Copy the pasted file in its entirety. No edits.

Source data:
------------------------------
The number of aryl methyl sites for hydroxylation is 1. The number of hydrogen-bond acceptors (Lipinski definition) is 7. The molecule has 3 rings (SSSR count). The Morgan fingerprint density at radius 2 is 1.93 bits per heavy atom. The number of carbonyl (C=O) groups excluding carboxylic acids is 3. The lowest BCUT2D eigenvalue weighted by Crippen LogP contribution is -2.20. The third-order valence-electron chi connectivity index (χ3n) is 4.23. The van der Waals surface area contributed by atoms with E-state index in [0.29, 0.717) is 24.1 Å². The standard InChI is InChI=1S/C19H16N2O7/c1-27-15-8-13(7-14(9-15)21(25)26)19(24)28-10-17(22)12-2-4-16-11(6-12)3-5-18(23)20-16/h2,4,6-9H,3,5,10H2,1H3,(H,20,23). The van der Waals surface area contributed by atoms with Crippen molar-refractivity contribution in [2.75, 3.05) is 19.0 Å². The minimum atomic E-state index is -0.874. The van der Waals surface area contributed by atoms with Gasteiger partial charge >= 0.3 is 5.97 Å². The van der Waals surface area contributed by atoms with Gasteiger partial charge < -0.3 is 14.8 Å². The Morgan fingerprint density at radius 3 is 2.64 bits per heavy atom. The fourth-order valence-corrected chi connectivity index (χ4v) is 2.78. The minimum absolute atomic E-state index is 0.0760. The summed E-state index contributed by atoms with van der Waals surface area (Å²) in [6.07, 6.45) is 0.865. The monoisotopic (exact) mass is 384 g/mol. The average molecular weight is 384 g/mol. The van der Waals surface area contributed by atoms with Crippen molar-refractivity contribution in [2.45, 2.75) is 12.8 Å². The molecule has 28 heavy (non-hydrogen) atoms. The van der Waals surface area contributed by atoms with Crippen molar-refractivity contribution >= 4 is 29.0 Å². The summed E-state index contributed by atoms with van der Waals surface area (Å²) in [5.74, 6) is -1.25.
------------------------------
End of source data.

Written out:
The number of aryl methyl sites for hydroxylation is 1. The number of hydrogen-bond acceptors (Lipinski definition) is 7. The molecule has 3 rings (SSSR count). The Morgan fingerprint density at radius 2 is 1.93 bits per heavy atom. The number of carbonyl (C=O) groups excluding carboxylic acids is 3. The lowest BCUT2D eigenvalue weighted by Crippen LogP contribution is -2.20. The third-order valence-electron chi connectivity index (χ3n) is 4.23. The van der Waals surface area contributed by atoms with E-state index in [0.29, 0.717) is 24.1 Å². The standard InChI is InChI=1S/C19H16N2O7/c1-27-15-8-13(7-14(9-15)21(25)26)19(24)28-10-17(22)12-2-4-16-11(6-12)3-5-18(23)20-16/h2,4,6-9H,3,5,10H2,1H3,(H,20,23). The van der Waals surface area contributed by atoms with Crippen molar-refractivity contribution in [2.75, 3.05) is 19.0 Å². The minimum atomic E-state index is -0.874. The van der Waals surface area contributed by atoms with Gasteiger partial charge >= 0.3 is 5.97 Å². The van der Waals surface area contributed by atoms with Gasteiger partial charge < -0.3 is 14.8 Å². The Morgan fingerprint density at radius 3 is 2.64 bits per heavy atom. The fourth-order valence-corrected chi connectivity index (χ4v) is 2.78. The minimum absolute atomic E-state index is 0.0760. The summed E-state index contributed by atoms with van der Waals surface area (Å²) in [6.07, 6.45) is 0.865. The monoisotopic (exact) mass is 384 g/mol. The average molecular weight is 384 g/mol. The van der Waals surface area contributed by atoms with Crippen molar-refractivity contribution in [2.45, 2.75) is 12.8 Å². The molecule has 28 heavy (non-hydrogen) atoms. The van der Waals surface area contributed by atoms with Crippen molar-refractivity contribution >= 4 is 29.0 Å². The summed E-state index contributed by atoms with van der Waals surface area (Å²) in [5.74, 6) is -1.25.